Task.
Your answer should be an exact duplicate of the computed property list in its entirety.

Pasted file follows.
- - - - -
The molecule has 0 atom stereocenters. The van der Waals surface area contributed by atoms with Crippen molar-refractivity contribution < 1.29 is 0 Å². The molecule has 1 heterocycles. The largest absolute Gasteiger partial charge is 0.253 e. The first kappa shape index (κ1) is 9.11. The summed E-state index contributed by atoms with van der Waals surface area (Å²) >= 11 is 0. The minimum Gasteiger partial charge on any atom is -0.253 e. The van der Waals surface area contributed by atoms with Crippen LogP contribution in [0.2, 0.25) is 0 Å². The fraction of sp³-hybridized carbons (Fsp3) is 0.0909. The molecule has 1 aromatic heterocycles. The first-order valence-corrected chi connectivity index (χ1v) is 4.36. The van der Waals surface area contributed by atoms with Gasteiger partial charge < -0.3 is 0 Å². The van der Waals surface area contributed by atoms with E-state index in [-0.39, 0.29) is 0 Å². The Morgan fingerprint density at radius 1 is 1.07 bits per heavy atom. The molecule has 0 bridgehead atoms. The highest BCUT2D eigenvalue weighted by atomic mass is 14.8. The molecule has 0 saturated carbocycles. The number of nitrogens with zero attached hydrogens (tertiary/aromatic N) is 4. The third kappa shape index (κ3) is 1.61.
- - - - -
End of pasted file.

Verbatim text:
The molecule has 0 atom stereocenters. The van der Waals surface area contributed by atoms with Crippen molar-refractivity contribution < 1.29 is 0 Å². The molecule has 1 heterocycles. The largest absolute Gasteiger partial charge is 0.253 e. The first kappa shape index (κ1) is 9.11. The summed E-state index contributed by atoms with van der Waals surface area (Å²) >= 11 is 0. The minimum Gasteiger partial charge on any atom is -0.253 e. The van der Waals surface area contributed by atoms with Crippen LogP contribution in [0.2, 0.25) is 0 Å². The fraction of sp³-hybridized carbons (Fsp3) is 0.0909. The molecule has 1 aromatic heterocycles. The first-order valence-corrected chi connectivity index (χ1v) is 4.36. The van der Waals surface area contributed by atoms with Gasteiger partial charge < -0.3 is 0 Å². The van der Waals surface area contributed by atoms with E-state index in [-0.39, 0.29) is 0 Å². The Morgan fingerprint density at radius 1 is 1.07 bits per heavy atom. The molecule has 0 bridgehead atoms. The highest BCUT2D eigenvalue weighted by atomic mass is 14.8. The molecule has 0 saturated carbocycles. The number of nitrogens with zero attached hydrogens (tertiary/aromatic N) is 4. The third kappa shape index (κ3) is 1.61.